The titanium-containing catalyst component of this invention may be prepolymerized with an alpha-olefin before use as a polymerization catalyst component. In prepolymerization, catalyst and an organoaluminum compound cocatalyst such as triethylaluminum are contacted with an alpha-olefin such as propylene under polymerization conditions, preferably in the presence of a modifier such as a silane and in an inert hydrocarbon such as hexane. Typically, the polymer/catalyst weight ratio of the resulting prepolymerized component is about 0.1:1 to about 20:1. Prepolymerization forms a coat of polymer around catalyst particles which in many instances improves particle morphology, activity, stereospecificity, and attrition resistance. A particularly useful prepolymerization procedure is described in U.S. Pat. No. 4,579,836, incorporated herein by reference.
The titanium-containing catalyst component of this invention is used in a polymerization catalyst containing a cocatalyst component including a Group II or III metal alkyl and, preferably, an alkyl aluminum compound together with the organosilane component of this invention.
Useful Group II and IIIA metal alkyls are compounds of the formula MRm wherein M is a Group II or IIIA metal, each R is independently an alkyl radical of 1 to about 20 carbon atoms, and m corresponds to the valence of M. Examples of useful metals, M, include magnesium, calcium, zinc, cadmium, aluminum, and gallium. Examples of suitable alkyl radicals, R, include methyl, ethyl, butyl, hexyl, decyl, tetradecyl, and eicosyl.
From the standpoint of catalyst component performance, preferred Group II and IIIA metal alkyls are those of magnesium, zinc, and aluminum wherein the alkyl radicals contain 1 to about 12 carbon atoms. Specific examples of such compounds include Mg(CH3)2, Mg(C2 H5)2, Mg(C2 H5)(C4 H9), Mg(C4 H9)2, Mg(C6 H13)2, Mg(C12 H25)2, Zn(CH3)2, Zn(C2 H5)2, Zn(C4 H9)2, Zn(C4 H9)(C8 H17), Zn(C6 H13)2, Zn(C12 H25)2, Al(CH3)3, Al(C2 H5)3, Al(C3 H7)3, Al(C4 H9)3, Al(C6 H13)3, and Al(C12 H25)3. More preferably a magnesium, zinc, or aluminum alkyl containing 1 to about 6 carbon atoms per alkyl radical is used. Alkyl aluminum compounds are most preferred. Best results are achieved through the use of trialkylaluminums containing 1 to about 6 carbon atoms per alkyl radical, and particularly triethylaluminum and triisobutylaluminum or a combination thereof.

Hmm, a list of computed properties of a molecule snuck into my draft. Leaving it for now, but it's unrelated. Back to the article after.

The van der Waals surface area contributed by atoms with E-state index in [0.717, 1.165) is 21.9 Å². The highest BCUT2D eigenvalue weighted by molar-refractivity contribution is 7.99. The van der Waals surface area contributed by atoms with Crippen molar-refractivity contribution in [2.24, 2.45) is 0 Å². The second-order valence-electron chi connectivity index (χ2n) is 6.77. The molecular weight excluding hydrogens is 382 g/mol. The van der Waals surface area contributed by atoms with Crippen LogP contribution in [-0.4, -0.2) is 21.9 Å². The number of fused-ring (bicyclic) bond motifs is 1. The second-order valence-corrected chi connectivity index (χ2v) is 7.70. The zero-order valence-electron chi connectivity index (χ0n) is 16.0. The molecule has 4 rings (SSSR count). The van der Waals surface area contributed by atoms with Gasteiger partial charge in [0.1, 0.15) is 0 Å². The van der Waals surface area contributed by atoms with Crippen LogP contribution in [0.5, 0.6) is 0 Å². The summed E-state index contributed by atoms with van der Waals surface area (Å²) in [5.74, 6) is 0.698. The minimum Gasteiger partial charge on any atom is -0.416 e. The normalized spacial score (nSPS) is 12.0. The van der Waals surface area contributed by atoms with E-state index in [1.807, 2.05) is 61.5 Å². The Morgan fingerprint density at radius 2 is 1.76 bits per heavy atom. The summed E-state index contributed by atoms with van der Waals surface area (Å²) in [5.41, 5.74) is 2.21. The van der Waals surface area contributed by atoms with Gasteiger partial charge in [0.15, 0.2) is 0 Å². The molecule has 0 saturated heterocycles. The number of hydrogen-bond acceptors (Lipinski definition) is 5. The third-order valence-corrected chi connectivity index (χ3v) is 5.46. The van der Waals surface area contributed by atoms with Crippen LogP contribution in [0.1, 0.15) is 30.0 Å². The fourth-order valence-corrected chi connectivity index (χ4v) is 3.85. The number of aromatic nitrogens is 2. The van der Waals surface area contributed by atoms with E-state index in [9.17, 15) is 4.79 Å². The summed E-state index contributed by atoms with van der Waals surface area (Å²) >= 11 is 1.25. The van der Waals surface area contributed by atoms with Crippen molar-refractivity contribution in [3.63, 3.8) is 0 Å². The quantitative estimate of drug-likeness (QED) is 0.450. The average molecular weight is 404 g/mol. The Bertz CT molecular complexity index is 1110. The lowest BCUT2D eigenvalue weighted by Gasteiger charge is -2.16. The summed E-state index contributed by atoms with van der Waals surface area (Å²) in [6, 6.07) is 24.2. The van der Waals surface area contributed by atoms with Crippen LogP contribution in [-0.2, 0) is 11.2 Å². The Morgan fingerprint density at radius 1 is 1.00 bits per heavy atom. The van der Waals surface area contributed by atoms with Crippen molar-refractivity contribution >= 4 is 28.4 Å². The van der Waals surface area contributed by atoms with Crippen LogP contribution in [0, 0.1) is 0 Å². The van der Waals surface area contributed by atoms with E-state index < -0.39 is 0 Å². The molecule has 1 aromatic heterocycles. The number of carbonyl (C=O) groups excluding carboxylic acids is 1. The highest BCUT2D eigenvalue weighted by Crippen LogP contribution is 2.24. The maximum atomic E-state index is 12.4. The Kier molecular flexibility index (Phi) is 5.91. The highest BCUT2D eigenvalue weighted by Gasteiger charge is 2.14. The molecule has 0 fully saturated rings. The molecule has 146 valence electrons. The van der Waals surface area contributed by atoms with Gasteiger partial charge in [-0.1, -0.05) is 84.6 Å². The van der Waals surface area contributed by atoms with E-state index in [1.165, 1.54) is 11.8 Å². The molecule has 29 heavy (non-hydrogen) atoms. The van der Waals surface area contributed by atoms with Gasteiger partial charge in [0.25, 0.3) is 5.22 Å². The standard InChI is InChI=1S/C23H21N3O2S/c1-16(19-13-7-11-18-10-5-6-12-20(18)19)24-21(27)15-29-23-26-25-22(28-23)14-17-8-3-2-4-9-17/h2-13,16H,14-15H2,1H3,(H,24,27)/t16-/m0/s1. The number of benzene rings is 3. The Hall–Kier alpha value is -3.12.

If desired, metal alkyls having one or more halogen or hydride groups can be employed, such as ethylaluminum dichloride, diethylaluminum chloride, ethylaluminum sesquichloride, diisobutylaluminum hydride, and the like.
A typical catalyst composition is formed by combining the supported titanium-containing compound described in this invention and an alkyl aluminum compound together with the electron donor silane modifier of this invention. Typically, useful aluminum-to-titanium atomic ratios in such catalyst formulations are about 10 to about 500 and preferably about 30 to about 300. Preferred aluminum compound-to-silane molar ratios are about 1 to about 40. Typical aluminum-to-silane compound molar ratios are about 3 to about 30.
The above-described catalysts of this invention are useful in polymerization of alpha-olefins such as ethylene and propylene, and are most useful in stereospecific polymerization of alpha-olefins containing 3 or more carbon atoms such as propylene, butene-1, pentene-1, 4-methylpentene-1, and hexene-1, as well as mixtures thereof and mixtures thereof with ethylene. The invented catalysts are particularly effective in the stereospecific polymerization of propylene or mixtures thereof with up to about 30 mole % ethylene or a higher alpha-olefin. Propylene homopolymerization is most preferred. According to the invention, highly crystalline polyalpha-olefins are prepared by contacting at least one alpha-olefin with the above-described catalyst compositions under polymerizing conditions. Such conditions include polymerization temperature and time, monomer pressure, avoidance of contamination of catalyst, choice of polymerization medium in slurry processes, the use of additives to control polymer molecular weights, and other conditions well known to persons of skill in the art. Slurry-, bulk-, and vapor-phase polymerization processes are contemplated herein.